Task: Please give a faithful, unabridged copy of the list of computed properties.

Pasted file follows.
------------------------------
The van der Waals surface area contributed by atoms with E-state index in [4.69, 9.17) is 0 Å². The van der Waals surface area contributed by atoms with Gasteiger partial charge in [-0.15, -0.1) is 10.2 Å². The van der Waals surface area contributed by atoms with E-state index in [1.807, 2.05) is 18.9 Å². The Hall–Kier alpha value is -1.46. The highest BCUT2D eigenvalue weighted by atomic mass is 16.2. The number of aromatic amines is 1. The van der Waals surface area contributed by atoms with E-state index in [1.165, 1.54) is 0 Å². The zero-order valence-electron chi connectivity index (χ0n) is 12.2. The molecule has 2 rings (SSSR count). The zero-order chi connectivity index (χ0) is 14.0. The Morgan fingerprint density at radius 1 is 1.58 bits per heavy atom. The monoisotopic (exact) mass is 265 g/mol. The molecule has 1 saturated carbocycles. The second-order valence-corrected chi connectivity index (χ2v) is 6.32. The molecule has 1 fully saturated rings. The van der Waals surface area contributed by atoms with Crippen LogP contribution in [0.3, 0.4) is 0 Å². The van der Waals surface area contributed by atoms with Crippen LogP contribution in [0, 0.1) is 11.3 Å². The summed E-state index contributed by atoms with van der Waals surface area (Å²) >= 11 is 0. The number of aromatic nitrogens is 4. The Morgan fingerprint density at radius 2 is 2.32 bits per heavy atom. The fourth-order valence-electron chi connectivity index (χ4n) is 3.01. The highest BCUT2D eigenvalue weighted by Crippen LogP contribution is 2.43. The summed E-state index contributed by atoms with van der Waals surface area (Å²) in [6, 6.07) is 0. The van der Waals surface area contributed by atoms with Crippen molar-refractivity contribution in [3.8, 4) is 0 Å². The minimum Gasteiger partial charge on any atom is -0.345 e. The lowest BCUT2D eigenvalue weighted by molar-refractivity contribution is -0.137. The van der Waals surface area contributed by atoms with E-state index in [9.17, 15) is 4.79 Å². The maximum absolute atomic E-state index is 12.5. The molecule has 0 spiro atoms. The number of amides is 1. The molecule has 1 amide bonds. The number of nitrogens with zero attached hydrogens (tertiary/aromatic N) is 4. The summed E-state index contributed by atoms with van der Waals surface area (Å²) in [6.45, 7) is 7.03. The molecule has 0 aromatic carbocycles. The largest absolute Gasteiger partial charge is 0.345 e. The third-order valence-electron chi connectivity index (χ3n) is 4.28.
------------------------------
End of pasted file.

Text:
The van der Waals surface area contributed by atoms with E-state index in [4.69, 9.17) is 0 Å². The van der Waals surface area contributed by atoms with Gasteiger partial charge in [-0.15, -0.1) is 10.2 Å². The van der Waals surface area contributed by atoms with E-state index in [1.807, 2.05) is 18.9 Å². The Hall–Kier alpha value is -1.46. The highest BCUT2D eigenvalue weighted by atomic mass is 16.2. The number of aromatic amines is 1. The van der Waals surface area contributed by atoms with E-state index in [1.165, 1.54) is 0 Å². The zero-order valence-electron chi connectivity index (χ0n) is 12.2. The molecule has 2 rings (SSSR count). The zero-order chi connectivity index (χ0) is 14.0. The Morgan fingerprint density at radius 1 is 1.58 bits per heavy atom. The monoisotopic (exact) mass is 265 g/mol. The molecule has 1 saturated carbocycles. The second-order valence-corrected chi connectivity index (χ2v) is 6.32. The molecule has 1 fully saturated rings. The van der Waals surface area contributed by atoms with Crippen LogP contribution in [0.3, 0.4) is 0 Å². The van der Waals surface area contributed by atoms with Crippen LogP contribution in [0, 0.1) is 11.3 Å². The summed E-state index contributed by atoms with van der Waals surface area (Å²) >= 11 is 0. The number of aromatic nitrogens is 4. The Morgan fingerprint density at radius 2 is 2.32 bits per heavy atom. The fourth-order valence-electron chi connectivity index (χ4n) is 3.01. The highest BCUT2D eigenvalue weighted by Crippen LogP contribution is 2.43. The summed E-state index contributed by atoms with van der Waals surface area (Å²) in [6, 6.07) is 0. The van der Waals surface area contributed by atoms with Crippen molar-refractivity contribution in [3.8, 4) is 0 Å². The minimum Gasteiger partial charge on any atom is -0.345 e. The lowest BCUT2D eigenvalue weighted by molar-refractivity contribution is -0.137. The van der Waals surface area contributed by atoms with E-state index in [9.17, 15) is 4.79 Å². The maximum absolute atomic E-state index is 12.5. The molecule has 0 spiro atoms. The number of amides is 1. The molecule has 1 amide bonds. The number of nitrogens with zero attached hydrogens (tertiary/aromatic N) is 4. The summed E-state index contributed by atoms with van der Waals surface area (Å²) in [6.45, 7) is 7.03. The molecule has 0 aromatic carbocycles. The largest absolute Gasteiger partial charge is 0.345 e. The third-order valence-electron chi connectivity index (χ3n) is 4.28.